Skip to 0 minutes and 11 secondsMy name is Abu M. Sesay, from the Cockle Bay Community. I'm chairman for the Federation of Urban and Rural Poor. Well, 'banking' as we can see, the area that your interviewing is going on, this is a banking area. It's reclaimed land. Did you realise its the sea? Here, where are you talking to me? The place, the house that you and I are sitting now, it is a sea. Can you detect that? You can't, no. It has been transformed!

Skip to 0 minutes and 39 secondsIn the initial stage in reclaiming land, the first person that started the initiative to reclaim land-- and when you want to reclaim land, you're given a little bit of money - either 200, 300 [thousand Leones] - to ask permission that I need to-- I too want to reclaim land. So, land here in the slum, we are not buying land. You go down the sea, you call the mud. You come with the mud. You start to pack the mud. So that's the way of reclaiming land. When land is banked, you need to construct your house. But the moment you begin to construct your house, the Freetown City Council, they are the owner of the municipality.

Skip to 1 minute and 29 secondsThey will come and measure the area that you live, and you begin to pay taxes because you have erected a structure there.

Skip to 1 minute and 37 secondsContinuously, throughout your lifetime, you will be paying taxes. Then later, you can go to the Freetown City Council and register that you have a parcel of land. You start to pay rate, city rate. In the formal area you pay city rate, in the informal area, you pay city rate. Yes.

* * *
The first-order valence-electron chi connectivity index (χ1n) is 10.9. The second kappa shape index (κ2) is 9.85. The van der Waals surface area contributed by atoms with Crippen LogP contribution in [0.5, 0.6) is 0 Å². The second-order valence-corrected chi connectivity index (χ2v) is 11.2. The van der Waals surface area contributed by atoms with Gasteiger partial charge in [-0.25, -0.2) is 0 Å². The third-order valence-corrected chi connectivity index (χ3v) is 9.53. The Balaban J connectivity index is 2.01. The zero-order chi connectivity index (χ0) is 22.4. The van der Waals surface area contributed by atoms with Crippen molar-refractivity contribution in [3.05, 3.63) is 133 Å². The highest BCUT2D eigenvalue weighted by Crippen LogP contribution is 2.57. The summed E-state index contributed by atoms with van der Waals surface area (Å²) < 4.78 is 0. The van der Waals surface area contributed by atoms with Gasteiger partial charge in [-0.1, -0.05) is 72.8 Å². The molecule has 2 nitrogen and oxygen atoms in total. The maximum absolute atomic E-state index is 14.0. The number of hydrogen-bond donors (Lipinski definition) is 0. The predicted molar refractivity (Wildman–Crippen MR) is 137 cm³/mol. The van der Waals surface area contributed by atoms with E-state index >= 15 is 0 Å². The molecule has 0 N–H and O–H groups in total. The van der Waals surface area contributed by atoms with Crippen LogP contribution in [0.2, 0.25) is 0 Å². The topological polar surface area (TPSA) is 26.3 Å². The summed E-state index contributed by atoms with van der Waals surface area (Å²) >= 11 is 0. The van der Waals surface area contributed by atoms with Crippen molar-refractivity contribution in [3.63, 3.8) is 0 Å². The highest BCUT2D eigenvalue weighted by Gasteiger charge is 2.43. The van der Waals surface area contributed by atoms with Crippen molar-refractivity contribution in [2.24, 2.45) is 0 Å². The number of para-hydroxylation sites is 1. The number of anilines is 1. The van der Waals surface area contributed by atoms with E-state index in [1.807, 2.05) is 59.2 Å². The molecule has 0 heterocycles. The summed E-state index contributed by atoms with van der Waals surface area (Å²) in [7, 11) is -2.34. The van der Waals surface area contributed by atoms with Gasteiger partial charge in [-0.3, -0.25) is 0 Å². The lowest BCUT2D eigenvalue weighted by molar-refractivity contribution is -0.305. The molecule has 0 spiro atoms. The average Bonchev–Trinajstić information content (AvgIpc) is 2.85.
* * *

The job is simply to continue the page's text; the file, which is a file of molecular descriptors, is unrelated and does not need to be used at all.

Producing land in Freetown's coastal settlements

In this video, Mr. Abu Sesay, from Cockle Bay, and Mr. Bob Jones, from CKG, discuss land reclamation.

Land reclamation is common throughout Freetown’s coastal settlements, and is known locally as “banking”. The process expands coastal areas, often using garbage and mud, to make space for housing. These reclaimed areas are regarded as high risk, and are especially vulnerable to flooding, as they are often at sea level.

Moreover, in some cases, “banking” contributes to the destruction of mangroves, which are protected ecological sites. As such, these reclaimed areas are extremely precarious and have been threatened with eviction by environmental agencies as well as other authorities. However, their residents are already some of the most vulnerable in the city, who had no other choice than building on very risky ground. These threats further increase their vulnerability whilst reducing their capacity to plan and improve their lives.

To learn more about how the threat of eviction effects residents in these settlements, please see videos 2.11 and 2.12. The locations from this video and more information on the settlements are available on the Freetown interactive map at point 8 (CKG) and point 9 (Cockle Bay).

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Development and Planning in African Cities: Exploring theories, policies and practices from Sierra Leone

UCL (University College London)

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